This is normally where you'd be reading this week's WBB Watch Guide, but we don't have a full week of college basketball coming up, as the three-day break around Christmas interrupts the schedule. So, here's a quick look at the schedule, followed by an overarching look at five things that I've learned so far during the first month of the women's college basketball season.
Tuesday, December 22
Houston at Memphis at Noon
Oral Roberts at TCU at 1 p.m.
Oklahoma State at North Texas at 5 p.m.
Monday, December 28
Our Lady of the Lake at Sam Houston State at 6:30 p.m.
Bearkat Sports Network
So, not a ton to watch! But hey, let's take this break as a chance to reflect on some things.
Baylor has figured things out
Baylor got off to a rough-enough start — a loss to Arkansas and a near-loss to South Florida — that I wrote about those struggles, but the Lady Bears have sorted their issues out.
They've posted record-breaking numbers during their past couple of games, and concerns about their shooting have been assuaged by the emergence of freshman Sarah Andrews. UCLA transfer Jaden Owens is now eligible after the NCAA blanket-approved all waivers, adding depth to a backcourt that had been in some real need for depth.
This team is still a little uneven, but there's enough shooting now to open things up on the inside for NaLyssa Smith and Queen Egbo. Baylor is back to its dominant ways, and are one of the best teams in the country.
The Aggies may be the state's best team
But, uhh, is Baylor the best team in Texas?
The Aggies are making a great case for that title. Plenty of people were concerned about this team faltering some now that Chennedy Carter is in the WNBA, but A&M's depth has helped them play arguably better basketball than they were playing last year.
A&M is 8-0, with wins over DePaul, Texas, and Rice, plus victories over two of the top Southland teams in Abilene Christian and Sam Houston State.
N'dea Jones has been a key piece on the interior, averaging 13.6 points and 9.9 rebounds per game. Kayla Wells is providing some great leadership in the backcourt. Destiny Pitts is draining threes. Aaliyah Wilson, Jordan Nixon, Ciera Johnson, Alexis Morris...the depth here is just astounding, and that's without Zaay Green playing yet.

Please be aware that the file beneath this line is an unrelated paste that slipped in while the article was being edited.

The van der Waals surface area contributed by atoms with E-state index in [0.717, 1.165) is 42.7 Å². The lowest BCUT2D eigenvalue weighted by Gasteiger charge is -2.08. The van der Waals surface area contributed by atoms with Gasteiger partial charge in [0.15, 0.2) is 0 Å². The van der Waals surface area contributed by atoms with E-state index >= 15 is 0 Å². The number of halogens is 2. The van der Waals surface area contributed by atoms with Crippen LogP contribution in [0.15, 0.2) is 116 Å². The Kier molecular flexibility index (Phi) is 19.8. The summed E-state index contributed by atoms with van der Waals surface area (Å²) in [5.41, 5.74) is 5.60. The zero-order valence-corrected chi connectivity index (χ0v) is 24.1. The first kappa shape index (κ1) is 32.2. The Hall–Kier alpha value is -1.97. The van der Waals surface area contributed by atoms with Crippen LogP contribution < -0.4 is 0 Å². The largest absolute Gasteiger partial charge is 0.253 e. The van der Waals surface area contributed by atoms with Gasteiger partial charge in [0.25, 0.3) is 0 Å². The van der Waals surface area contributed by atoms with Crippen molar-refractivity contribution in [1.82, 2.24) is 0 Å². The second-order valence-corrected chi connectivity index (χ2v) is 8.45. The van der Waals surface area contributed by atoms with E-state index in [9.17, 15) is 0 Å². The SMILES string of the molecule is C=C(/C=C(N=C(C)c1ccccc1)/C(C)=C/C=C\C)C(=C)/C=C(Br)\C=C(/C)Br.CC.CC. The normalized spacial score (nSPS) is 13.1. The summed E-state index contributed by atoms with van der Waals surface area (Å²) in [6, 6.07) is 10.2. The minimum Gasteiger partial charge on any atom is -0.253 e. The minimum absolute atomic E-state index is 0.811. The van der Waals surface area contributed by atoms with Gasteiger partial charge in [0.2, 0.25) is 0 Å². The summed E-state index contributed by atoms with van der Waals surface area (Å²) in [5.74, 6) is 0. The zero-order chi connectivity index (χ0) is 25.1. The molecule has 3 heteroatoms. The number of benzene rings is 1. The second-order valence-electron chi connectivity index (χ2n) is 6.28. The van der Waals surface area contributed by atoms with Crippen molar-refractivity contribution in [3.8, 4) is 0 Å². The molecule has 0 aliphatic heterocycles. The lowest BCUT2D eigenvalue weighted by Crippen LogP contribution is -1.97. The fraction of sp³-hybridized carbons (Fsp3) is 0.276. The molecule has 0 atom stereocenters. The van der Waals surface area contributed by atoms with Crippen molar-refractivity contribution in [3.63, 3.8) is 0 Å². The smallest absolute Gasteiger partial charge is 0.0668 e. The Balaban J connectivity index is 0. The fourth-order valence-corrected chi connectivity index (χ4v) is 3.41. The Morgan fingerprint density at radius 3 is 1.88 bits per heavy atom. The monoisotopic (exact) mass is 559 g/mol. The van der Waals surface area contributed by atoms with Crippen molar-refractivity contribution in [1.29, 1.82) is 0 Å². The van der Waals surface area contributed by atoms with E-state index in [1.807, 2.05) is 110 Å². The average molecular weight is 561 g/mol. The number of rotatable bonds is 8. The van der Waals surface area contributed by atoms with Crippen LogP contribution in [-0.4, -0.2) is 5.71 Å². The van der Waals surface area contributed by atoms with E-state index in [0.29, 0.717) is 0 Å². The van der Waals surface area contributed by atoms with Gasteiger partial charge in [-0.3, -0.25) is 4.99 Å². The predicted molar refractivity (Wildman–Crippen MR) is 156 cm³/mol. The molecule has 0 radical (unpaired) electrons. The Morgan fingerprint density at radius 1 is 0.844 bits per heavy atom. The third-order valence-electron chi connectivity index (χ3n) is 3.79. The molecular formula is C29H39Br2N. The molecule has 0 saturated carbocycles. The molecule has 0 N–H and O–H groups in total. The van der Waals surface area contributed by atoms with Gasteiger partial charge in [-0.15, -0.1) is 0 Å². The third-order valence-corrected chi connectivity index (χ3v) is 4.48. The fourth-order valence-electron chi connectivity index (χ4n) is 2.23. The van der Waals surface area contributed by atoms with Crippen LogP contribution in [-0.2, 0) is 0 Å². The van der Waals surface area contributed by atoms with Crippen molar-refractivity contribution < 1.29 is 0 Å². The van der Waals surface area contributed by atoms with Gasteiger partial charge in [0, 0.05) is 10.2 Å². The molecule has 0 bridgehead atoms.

Charli Collier makes a name for herself
Those of us in Texas already knew that Charli Collier was a great basketball player, but the rest of the basketball world woke up to that too after she put up 44 points and 16 rebounds against North Texas.
Suddenly, I'm not alone in thinking that Collier — should she forego her senior season — should be the No. 1 pick in the 2021 WNBA Draft.
But even if Collier sticks around in Austin for a while longer, she should stay in the national conversation due to her ability to be a stretch five. She can score on the interior, but can also stop at the 3-point line and drill a long-range shot. She can get inside on defense and block some shots. Even if the Longhorns aren't a championship contender in Vic Schaefer's first season, Collier's dominance will have plenty of people watching this team.
Rice isn't missing a beat
Erica Ogwumike graduated, so you might have thought that the Owls would take a step back? But instead, they're 4-1, with that loss coming in a close one against Texas A&M.
How is Rice still so good? The easy answer is to say that Nancy Mulkey deserves the credit, and that wouldn't be wrong, as the 6-foot-9 center is averaging 14.2 points, 8.0 rebounds, and 2.6 blocks. But one player doesn't make a team, and the Owls are getting some strong contributions elsewhere on the roster.
Haylee Swayze is shooting 70.6 percent from 3-point so far off of the Rice bench. Jasmine Smith and Sydne Wiggins are both shooting over 50 percent from the field. This is optimizing Mulkey's talent by starting her with four shooters and so far it's working.
The Southland and WAC are going to look really different soon
Perhaps the biggest news of the season so far isn't something that happened on the court: realignment.
As reported by Matt Brown and confirmed by our Shehan Jeyarajah, four teams are planning to leave the Southland and join the WAC in the near future: Stephen F. Austin, Sam Houston State, Abilene Christian, and Lamar.
You might recognize that as three of the best women's basketball programs in the Southland. The only three Southland teams over .500 at the time of writing are ACU, SFA, and SHSU. Lamar is 1-6, but are still a feisty team.
This move is going to fundamentally change the landscape of women's basketball in Texas. The three dominant Southland schools should be able to find instant success in the WAC, where they'll join in-state teams UTRGV and Tarleton. teams like Grand Canyon and California Baptist will provide some strong competition, though, making this one of the most fun mid-major conferences in America.
But what about the Southland? As currently constructed, a young team like Incarnate Word could have a real chance to build a winning program. The Cardinals have recruited the San Antonio area well, adding local products Myra Bell, Brenna Perez, and Zaya Price this year. With a power vacuum atop the conference, there's a real chance for this team to contend for NCAA Tournament bids in the near future.
Of course, the Southland might expand too. What if they get some top D-II teams to move up? What if they can court someone like Texas Southern? Lots of questions here, but what we do know is that we're a year or two away from basketball looking very, very different in Texas.